When building wealth, it is important to understand the similarities and differences between saving and investing your money. Knowing when to save and when to invest your money is a key part of your wealth building plan.
Let’s start from the top. Basically, saving money is putting money aside on a regular basis. You spend less money than you earn and put the rest in a savings account at your bank. This should be an automatic part of your monthly budget. Remember, saving money is an important part of being financially successful.
Investing is taking this a step further, and putting money into the stock market by buying stocks, bonds, mutual funds, or other investment vehicles. Investing is absolutely imperative in building long-term wealth.
Once you have a good amount saved, you can begin investing money. Investing is the way that you will begin to really grow your money and begin to build wealth. For example, if you keep your savings in a savings account, the amount of interest you will earn will be very small. However, if you invest in mutual funds or stocks, your rate of return will be much higher.
The big difference? The stock market fluctuates, and it’s never a sure thing that you’ll earn money. In fact, you can lose money in the stock market, so be sure to keep that in mind when investing.
You will eventually come to the point where your investments make more than you are contributing each month. Your wealth really begins to grow at that point.
When you begin to build wealth, it is important to spread your risk. Mutual funds are an easy way to diversify your portfolio. These funds are spread out over many different stocks so that if one company fails, you do not lose everything. Another good idea? You should have your money invested in more than one mutual fund. You don’t need to have 20 mutual funds, but three or four is a good start.
If you feel confident with investing in individual stocks, be sure that you spread your investments over a wide variety of companies, businesses, and sectors of the market (For example, do not invest all your money in tech.) It is not enough to invest in different companies if they all in the same industry because sometimes entire industries can take a hit.
You may consider investing in other things. One example is real estate. This can bring you a good passive source of income. Real estate also tends to increase in value over time. However, do not do this until you are ready to purchase in cash, and can pay for any repairs or unexpected expenses out of cash flow. It also may require more work on your part, depending on how you choose to rent it out and whether or not you use a property management company, which can cut into your rental property earnings.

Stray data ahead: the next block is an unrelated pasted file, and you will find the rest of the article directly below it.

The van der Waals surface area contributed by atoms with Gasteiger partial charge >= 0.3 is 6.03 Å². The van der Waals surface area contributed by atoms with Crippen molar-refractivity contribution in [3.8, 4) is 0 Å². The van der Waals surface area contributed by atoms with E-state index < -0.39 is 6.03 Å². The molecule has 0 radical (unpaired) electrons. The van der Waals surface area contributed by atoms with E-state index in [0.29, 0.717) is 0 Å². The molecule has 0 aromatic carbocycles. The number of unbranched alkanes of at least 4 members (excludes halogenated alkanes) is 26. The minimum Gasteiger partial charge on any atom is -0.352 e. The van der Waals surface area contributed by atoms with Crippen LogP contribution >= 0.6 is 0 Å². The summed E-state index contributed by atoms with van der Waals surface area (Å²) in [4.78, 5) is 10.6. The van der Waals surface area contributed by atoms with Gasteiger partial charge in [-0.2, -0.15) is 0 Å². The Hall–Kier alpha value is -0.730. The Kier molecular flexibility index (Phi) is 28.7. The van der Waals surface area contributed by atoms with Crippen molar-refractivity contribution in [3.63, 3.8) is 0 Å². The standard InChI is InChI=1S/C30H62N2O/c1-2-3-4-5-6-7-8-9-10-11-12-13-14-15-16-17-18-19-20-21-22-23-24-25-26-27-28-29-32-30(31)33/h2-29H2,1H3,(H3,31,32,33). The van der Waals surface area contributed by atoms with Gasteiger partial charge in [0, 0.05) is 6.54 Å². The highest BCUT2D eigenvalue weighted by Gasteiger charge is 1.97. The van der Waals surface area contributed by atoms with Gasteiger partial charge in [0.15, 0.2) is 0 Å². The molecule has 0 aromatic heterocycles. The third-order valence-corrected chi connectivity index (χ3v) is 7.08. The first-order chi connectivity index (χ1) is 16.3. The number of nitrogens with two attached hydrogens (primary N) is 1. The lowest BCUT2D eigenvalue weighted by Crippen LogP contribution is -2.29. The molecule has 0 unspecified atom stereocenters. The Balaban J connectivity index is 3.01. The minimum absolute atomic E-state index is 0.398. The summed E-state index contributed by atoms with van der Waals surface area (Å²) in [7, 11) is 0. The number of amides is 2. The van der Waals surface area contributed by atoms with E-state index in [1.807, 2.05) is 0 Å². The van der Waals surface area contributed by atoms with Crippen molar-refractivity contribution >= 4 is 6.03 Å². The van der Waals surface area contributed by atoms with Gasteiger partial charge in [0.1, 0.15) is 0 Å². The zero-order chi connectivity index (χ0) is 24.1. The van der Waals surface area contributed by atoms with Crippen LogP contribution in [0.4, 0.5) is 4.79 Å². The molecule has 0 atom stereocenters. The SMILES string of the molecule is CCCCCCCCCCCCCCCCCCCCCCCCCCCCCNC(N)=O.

Real estate can be a great investment, but it also has its risks. Much like the stock market, property values can go up and down.
Most financial advisers recommend that you wait to start investing until you have paid off the majority of your debt. However, this really depends on your interest rate. If you are paying a 0% interest rate on your debt, it may make more sense to begin investing before it’s paid off, since you can earn a greater percentage in returns. (The average rate of return on the stock market is around 7%.)
It’s also a good idea to have a solid emergency fund saved before you begin investing. You should have money in your emergency fund that relatively liquid and easily accessible, without paying a large penalty. A money market account at your bank is a safe place to put this.
Investing can help you build wealth. But keep in mind that you won’t be able to truly build wealth – and increase your net worth – until you spend less than you earn and get out of debt. That’s why it’s still wise to stick to a budget, so you can save and invest effectively.
So you’re ready to invest, but you’re not quite sure where to start. A good first step is to meet with a financial advisor.
A financial adviser can explain the different types of investments that are available to you. He or she can explain the risks and the potential gains to help you find investments that you are comfortable with.
Another option is to select an online brokerage site or robo-investor. The fees are lower and if you know the types of investments you want to make, you can save money in the long run.
One final thing to keep in mind: Investing is a long-term strategy for building wealth. It’s important to be patient, and ride out the times when the market is not doing well. Once you do this, then you can truly be on your way to building net worth.